• and to discuss opportunities for interfaith service or action.

If anything, subsequent developments have heightened the need to cultivate such interfaith conversations and relationships.

The decision to choose September 11, 2006 as the day to reconvene was made because we want to witness publicly to common values that we share as representatives of diverse religions:

  • In response to those who attempt to use religion to divide, we affirm to one another, and to the world, the shared principles for peace, justice, and unity that are central teachings of our scriptures and traditions.
  • We recognize the need to engage in dialogue with or, when appropriate, to challenge those in our own faith communities who may not affirm these common values.
  • People of faith should not demonize those of other faiths or those who hold opposing views.
  • Fundamental human rights and inherent human dignity always must be respected and protected.
  • Criticism of policies or actions of opponents in a conflict should avoid appeals to prejudice toward religious, racial, or ethnic groups.
  • People of faith seek reconciliation and promote justice—the restoration of right relationships in personal, religious, political, and economic spheres.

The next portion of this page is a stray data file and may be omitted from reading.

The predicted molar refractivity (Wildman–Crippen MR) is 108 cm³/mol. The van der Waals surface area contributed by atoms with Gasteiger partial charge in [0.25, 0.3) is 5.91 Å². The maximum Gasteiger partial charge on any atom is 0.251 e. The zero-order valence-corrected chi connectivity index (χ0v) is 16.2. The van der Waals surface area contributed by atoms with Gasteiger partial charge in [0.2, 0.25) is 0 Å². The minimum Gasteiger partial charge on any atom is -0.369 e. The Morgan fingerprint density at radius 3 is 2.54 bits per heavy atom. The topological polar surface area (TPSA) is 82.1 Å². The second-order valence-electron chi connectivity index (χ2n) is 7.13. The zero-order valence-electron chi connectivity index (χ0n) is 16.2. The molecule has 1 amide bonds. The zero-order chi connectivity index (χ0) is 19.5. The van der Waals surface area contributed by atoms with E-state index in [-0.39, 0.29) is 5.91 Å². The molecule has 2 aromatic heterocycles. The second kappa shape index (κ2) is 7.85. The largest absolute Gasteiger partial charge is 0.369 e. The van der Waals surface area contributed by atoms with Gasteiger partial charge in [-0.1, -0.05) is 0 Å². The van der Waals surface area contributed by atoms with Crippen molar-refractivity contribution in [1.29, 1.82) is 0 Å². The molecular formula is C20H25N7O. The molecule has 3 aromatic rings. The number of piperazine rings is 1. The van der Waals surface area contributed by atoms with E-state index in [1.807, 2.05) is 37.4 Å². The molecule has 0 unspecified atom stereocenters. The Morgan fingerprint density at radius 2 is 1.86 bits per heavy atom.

• In order to be a convincing witness to the world, we affirm that this reconciling spirit is a way of being and a way of behaving.

In naming these common values, we pledge to abide by them. In doing so, we acknowledge that participants in faith communities sometimes have fostered destructive negativity. We reject such negativity in all its manifestations.

We reassert our unwavering resolve to continue with our constructive inter-religious relations, both to achieve mutual understanding and cooperation, and to promote this spirit in the practical affairs of our multi-cultural society. Therefore, we give full support to all efforts at building inter-religious relations and inter-cultural initiatives that are guided by such a spirit.

We invite others to do so, as well. In the coming year, a unique convergence of calendars offers a special opportunity to do this together.